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The New York Times Murmurs About Mormons

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That didn’t take long.

The day after Mitt Romney smashes every fundraising record the GOP has ever seen (and perhaps beating Hillary as well –we don’t have the breakdown of the general/primary numbers yet– the New York Times gets started on “its the Mormons (plus Wall Street)” meme.

Of course a lot of Mormons gave bucks to Romney, just as a lot of Italian-Americans no doubt donated to Giuliani, African-Americans to Barack Obama, Jewish-Americans to Joe Lieberman, and Greek-Americans to Michael Dukakis.  Ina story that also runs today, black financial support for Obama is covered in detail, but also in a supportive tone.  Judge for yourself how the paper views Mormon involvement in Romney’s campaign. (And please send me the link for the paper’s coverage of Greek-American support for Dukakis in 1988.)

Then there’s this line of attack:

Mr. Romney helped make many others rich through steep annual returns for investors in Bain Capital and through its payments to finance or buy out private companies. Some. like Thomas Stemberg, founder of Staples, have returned the favor with political contributions.

Meg Whitman, who has made a fortune as chief executive of eBay, met Mr. Romney when she worked as a Bain consultant. In January, she signed on as a financial co-chairwoman of his presidential campaign. She and scores of others called their own contacts on his behalf as part of a public demonstration of his fund-raising prowess that raised more than $6 million in one day.

“Returning the favor” and “call[ing] their own contacts on his behalf” are odd ways to describe the transformation of companies into market giants or the voluntary and long established practice of networking in fund-raising, but the Times’ “eyebrows up” assessment of Romney is hardly a surprise.

There are two surprises in the Times this morning.

First, the paper does understand that yesterday’s report was a huge blow to the McCain campaign:

Mr. Romney’s first-quarter take may undercut some of Mrs. Clinton’s triumph, but his lead over his party rivals most damages Mr. McCain.

Mr. McCain’s campaign manager, Terry Nelson, said in a statement that the campaign was “taking the necessary steps to ensure fund-raising success moving forward.”

Second, the Times’ double-standard in all things Republican/Democrat is nowhere more wonderfully clear than in the side-by-side you can do with the Romney article and the one that ran today on Barack Obama’s triumph, chillingly titled “Obama Built Donor Network From The Roots Up.”  Compare the tone in this graph with that in the Romney story:

Interviews and campaign finance reports show Mr. Obama drew crucial early support from Chicago’s thriving black professional class, using it as a springboard to other rainmakers within the broader party establishment. Soon he was drawing money – and, just as valuable, buzz – among wealthy Chicago families like the Crowns and the Pritzkers, as well as friends from Harvard Law School and the University of Chicago, where Mr. Obama taught constitutional law and his wife worked in community relations. As his popularity surged after his rousing speech at the Democratic National Convention in July 2004, big fund-raisers on Wall Street and in Hollywood hopped aboard, and grass-roots contributions began pouring in as well.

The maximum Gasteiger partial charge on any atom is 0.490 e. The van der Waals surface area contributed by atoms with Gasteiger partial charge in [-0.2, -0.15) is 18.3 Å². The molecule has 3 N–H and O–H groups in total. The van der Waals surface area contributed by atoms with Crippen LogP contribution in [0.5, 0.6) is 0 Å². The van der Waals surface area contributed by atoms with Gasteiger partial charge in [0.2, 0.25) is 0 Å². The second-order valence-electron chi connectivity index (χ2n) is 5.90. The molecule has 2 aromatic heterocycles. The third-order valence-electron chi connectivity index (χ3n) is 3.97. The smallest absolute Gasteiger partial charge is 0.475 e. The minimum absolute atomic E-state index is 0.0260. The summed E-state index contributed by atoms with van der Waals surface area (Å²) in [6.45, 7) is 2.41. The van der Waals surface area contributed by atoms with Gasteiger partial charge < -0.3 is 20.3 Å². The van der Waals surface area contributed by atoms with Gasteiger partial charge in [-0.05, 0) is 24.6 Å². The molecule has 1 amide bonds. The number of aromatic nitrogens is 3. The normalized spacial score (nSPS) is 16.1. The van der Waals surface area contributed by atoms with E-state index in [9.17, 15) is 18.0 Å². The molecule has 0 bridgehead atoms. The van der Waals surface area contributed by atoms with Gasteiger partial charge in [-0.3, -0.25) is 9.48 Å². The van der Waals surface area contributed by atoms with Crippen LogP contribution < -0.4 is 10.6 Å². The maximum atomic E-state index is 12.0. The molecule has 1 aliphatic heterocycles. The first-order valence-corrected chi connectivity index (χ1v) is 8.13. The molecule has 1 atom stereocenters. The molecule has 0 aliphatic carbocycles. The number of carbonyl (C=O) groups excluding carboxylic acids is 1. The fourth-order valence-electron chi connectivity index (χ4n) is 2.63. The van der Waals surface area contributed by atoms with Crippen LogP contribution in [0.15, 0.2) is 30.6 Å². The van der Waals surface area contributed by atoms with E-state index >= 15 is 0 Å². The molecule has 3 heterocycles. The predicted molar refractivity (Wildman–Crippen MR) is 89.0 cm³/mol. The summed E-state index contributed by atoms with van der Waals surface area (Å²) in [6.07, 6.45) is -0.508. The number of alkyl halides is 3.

But perhaps Mr. Obama’s most crucial early support came from the city’s longstanding cadre of highly successful black executives and entrepreneurs.

John W. Rogers Jr., chief executive of Ariel Capital Management, which oversees $16 billion in investments, played basketball with Mr. Obama’s brother-in-law at Princeton University. Quintin E. Primo III, who made a fortune financing commercial real-estate deals, and Louis A. Holland, an investment manager, have also contributed to nearly all the senator’s races.

Buried very far down the story:

Mr. Obama also attracted major national Democratic donors, including George Soros and members of his family, who gave a total of $60,000.

Romney’s report will no doubt show a lot of strength in Utah.  Of course some Mormons will be supporting him because of enthusiasm over their shared faith.

But Romney’s also the guy who saved the city’s Olympics and restored its reputation.  He made an enormous amount of friends there.  When reading takes on his Utah strength, keep in mind this paragraph on Obama’s grip on Chicago:

And Chicago has become almost completely an Obama town. Though Democrats here still express respect for Mrs. Clinton, “if she’s raising any money in Chicago, I don’t know who’s doing it,” said Mr. Schmidt, the lawyer who was once co-chairman of President Clinton’s fund-raising here.



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